Confederate Secession and the Civil War Are Important Historical Events
The fault lines of that era continue to define contemporary life.
Last updated on December 4, 2020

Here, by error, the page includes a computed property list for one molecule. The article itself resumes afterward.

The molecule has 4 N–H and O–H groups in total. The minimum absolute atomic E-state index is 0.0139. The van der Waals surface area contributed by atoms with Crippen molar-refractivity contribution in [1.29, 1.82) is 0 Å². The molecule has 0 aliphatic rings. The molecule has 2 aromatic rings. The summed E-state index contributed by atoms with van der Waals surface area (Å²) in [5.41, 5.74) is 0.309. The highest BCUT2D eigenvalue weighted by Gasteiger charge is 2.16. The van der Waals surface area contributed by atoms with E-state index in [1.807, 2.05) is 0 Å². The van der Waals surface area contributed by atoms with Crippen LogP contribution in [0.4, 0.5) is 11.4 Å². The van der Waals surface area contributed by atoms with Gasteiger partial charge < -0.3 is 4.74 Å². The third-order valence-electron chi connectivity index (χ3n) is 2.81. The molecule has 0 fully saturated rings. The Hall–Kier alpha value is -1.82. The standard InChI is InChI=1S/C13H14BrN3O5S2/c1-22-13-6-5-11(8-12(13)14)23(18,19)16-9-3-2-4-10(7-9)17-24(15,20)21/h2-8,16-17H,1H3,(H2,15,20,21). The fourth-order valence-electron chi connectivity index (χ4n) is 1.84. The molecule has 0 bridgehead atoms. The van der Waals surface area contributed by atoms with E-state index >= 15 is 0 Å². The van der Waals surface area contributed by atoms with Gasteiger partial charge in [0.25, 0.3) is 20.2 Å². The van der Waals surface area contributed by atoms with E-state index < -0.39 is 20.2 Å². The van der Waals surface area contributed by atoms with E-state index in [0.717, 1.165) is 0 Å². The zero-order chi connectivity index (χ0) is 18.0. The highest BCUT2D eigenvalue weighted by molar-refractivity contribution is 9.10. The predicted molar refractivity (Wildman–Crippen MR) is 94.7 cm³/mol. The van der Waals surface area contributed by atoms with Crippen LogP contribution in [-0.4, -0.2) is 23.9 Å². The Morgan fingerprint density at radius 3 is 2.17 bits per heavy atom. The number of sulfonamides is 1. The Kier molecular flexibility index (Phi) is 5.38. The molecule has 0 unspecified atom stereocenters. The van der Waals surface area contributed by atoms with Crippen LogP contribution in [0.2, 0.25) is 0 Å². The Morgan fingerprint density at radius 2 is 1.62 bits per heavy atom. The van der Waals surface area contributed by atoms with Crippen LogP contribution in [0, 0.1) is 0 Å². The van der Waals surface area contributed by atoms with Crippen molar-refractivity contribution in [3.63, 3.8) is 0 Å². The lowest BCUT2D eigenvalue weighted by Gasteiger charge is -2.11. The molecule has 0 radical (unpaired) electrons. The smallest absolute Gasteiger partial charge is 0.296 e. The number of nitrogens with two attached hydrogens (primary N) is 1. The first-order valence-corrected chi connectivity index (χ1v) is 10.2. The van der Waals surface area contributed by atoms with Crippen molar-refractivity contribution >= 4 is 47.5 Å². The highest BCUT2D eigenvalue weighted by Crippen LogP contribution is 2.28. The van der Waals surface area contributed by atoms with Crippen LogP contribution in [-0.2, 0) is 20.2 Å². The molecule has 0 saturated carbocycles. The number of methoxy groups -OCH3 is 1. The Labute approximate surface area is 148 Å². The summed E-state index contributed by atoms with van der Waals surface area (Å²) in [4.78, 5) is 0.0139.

The secession of southern states to form the Confederacy and the ensuing Civil War remain one of the most important chapters of American history. To this day, the Civil War remains the bloodiest conflict in American history, inflicting more casualties than the total American deaths of World War I and World War II combined. The Civil War radically reshaped American politics and laid the framework for debates around states’ rights versus federal authority that continues to this day. Regional divisions and political issues falling along North vs. South lines pervades cultural discourse even in 2020. The war also served as a cultural touchstone for many who still believe the Confederacy was rightful in its actions and that it is part of 'Southern Heritage,' forging stereotypes about both those in the North and South that have lasted in the centuries since. The secessionist movement was also historically significant in exposing just how much the American economy, specifically American exports, were reliant on slave labor. Both North and South profited off slave labor, with American factories making goods such as textiles from the raw materials supplied by the South. The emancipation of enslaved people, which resulted from the Civil War, is also one of the most important historical events in U.S. history. That decision enfranchised several million people and their descendants.
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